Will the Obama administration’s new rules on carbon emissions from power plants spike power prices in Pennsylvania by 26 percent? Or will electricity customers see their monthly bills decline 7 percent?
Both figures have been presented as possibilities within models touted by interest groups assessing the Clean Power Plan, an historic climate change rule finalized by the U.S. Environmental Protection Agency in August.
The rule — which in essence creates a hypothetical grid that by 2030 meets power demand while emitting 32 percent less carbon dioxide than in 2005 — is complex; and every model has limitations.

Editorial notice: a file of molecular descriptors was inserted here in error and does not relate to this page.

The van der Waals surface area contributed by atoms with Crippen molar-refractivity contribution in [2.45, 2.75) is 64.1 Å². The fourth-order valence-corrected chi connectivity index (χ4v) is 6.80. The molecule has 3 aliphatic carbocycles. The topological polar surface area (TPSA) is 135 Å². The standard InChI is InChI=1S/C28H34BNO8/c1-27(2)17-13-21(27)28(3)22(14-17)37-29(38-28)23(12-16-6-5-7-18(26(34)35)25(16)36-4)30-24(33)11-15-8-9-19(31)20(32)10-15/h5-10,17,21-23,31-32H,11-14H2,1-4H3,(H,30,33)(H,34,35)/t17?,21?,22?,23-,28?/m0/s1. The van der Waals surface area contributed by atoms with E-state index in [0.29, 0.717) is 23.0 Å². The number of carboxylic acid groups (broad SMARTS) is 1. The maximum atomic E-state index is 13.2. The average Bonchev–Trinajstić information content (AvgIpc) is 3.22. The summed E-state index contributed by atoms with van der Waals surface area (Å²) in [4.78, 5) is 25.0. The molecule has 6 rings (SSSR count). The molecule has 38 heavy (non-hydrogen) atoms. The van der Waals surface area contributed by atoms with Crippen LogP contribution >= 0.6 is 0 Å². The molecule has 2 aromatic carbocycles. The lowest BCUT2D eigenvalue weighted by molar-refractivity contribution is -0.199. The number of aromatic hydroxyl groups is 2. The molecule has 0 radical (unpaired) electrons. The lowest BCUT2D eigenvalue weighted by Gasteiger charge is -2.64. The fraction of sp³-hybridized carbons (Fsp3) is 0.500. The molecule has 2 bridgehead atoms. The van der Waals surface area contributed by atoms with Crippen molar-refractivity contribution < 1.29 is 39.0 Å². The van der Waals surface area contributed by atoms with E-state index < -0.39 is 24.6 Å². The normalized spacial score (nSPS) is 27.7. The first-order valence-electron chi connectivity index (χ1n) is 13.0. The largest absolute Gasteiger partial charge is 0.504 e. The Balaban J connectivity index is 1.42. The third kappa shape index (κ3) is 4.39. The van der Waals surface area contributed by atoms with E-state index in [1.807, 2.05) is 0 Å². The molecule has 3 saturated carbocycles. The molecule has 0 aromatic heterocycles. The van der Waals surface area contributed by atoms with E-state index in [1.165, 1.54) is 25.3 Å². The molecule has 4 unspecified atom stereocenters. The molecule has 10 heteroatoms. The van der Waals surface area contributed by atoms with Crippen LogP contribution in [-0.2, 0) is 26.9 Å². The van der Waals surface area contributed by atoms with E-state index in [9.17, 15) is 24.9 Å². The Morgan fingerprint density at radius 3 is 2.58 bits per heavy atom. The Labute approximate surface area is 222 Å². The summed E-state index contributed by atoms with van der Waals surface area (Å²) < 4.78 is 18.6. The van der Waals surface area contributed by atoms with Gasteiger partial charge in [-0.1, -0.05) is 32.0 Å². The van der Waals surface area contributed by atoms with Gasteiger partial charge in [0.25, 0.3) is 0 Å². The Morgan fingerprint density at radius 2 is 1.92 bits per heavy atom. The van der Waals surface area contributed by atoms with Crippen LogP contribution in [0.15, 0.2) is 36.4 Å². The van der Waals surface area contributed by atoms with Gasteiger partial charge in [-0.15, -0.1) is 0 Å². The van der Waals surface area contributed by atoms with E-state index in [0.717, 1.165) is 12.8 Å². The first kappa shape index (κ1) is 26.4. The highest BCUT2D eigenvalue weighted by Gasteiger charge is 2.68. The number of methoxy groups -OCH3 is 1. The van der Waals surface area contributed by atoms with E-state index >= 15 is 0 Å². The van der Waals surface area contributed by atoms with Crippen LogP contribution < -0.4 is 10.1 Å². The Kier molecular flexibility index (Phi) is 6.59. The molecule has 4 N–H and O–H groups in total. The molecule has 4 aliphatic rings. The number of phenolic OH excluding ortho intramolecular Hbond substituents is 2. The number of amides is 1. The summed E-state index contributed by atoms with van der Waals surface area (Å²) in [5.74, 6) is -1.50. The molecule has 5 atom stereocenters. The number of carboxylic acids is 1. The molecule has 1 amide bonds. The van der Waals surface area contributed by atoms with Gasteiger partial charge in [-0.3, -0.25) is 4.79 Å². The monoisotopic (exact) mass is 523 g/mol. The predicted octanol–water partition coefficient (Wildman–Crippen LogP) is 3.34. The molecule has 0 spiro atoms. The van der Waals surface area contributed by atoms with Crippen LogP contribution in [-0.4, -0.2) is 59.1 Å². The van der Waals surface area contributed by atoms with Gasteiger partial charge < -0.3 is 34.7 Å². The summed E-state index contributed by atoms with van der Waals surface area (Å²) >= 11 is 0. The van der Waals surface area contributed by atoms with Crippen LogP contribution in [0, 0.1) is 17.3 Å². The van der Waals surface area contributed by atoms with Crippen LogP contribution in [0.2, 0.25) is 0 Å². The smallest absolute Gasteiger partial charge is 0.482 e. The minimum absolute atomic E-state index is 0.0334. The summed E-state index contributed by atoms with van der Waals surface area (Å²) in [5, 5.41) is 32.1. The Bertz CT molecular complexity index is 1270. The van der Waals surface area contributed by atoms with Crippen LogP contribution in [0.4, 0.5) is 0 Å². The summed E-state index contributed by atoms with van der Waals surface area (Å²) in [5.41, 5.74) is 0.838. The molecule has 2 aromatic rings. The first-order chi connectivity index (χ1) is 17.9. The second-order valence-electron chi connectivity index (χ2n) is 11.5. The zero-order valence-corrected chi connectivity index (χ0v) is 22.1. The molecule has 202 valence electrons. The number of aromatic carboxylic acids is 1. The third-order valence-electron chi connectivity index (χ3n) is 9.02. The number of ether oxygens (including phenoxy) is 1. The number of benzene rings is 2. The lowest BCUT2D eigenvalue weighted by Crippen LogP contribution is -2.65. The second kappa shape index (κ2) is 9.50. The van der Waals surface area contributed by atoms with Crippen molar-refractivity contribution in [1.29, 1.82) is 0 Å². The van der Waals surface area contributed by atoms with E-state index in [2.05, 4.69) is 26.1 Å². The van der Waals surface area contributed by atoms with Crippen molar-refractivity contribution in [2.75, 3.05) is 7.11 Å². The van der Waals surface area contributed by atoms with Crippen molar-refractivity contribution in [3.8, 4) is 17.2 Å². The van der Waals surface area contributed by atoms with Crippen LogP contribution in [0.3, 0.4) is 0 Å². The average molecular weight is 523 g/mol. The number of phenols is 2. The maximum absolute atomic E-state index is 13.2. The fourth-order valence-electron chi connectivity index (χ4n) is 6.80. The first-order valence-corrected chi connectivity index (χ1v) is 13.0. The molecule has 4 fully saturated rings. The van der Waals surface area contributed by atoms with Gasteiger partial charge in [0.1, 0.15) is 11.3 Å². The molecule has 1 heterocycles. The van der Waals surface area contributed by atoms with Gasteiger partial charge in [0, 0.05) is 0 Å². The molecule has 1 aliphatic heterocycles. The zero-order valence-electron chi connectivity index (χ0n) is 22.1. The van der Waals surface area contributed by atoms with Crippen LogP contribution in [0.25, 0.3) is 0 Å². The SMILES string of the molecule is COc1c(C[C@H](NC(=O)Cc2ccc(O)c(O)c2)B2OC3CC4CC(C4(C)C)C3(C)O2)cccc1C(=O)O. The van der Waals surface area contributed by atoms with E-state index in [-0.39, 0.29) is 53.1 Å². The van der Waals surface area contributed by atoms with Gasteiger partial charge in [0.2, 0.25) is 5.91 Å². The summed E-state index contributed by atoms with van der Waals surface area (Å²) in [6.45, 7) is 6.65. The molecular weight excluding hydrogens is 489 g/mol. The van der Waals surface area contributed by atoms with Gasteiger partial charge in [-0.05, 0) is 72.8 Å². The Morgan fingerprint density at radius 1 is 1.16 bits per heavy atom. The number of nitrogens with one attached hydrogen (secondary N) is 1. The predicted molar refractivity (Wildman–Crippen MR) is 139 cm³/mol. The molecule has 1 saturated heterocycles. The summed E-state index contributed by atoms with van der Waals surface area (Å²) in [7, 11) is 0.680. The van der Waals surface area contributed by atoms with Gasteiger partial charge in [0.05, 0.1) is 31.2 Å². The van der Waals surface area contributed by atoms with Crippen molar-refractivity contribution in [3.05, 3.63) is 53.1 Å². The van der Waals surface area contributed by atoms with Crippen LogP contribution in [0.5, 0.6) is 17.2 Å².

But the differences among the conclusions show the wide gulf between groups on opposite ends of the ideological spectrum, even on the basic underlying assumptions.
As the Clean Power Plan was presented to global leaders last week at the Paris climate change summit, the assessments, aimed at persuading state officials tasked with drawing up a plan to meet individual targets, fed divisions at home.
No cheap option
Some points of dispute are the rule’s effect on coal-fired power plants and the roles of energy efficiency and renewable technology in compliance.
“There’s no cheap option,” said Luke Popovich, vice president for external affairs at the National Mining Association. “What the administration is trying to do to is basically exchange affordable energy sources to more costly energy sources.”
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- On December 9, 2015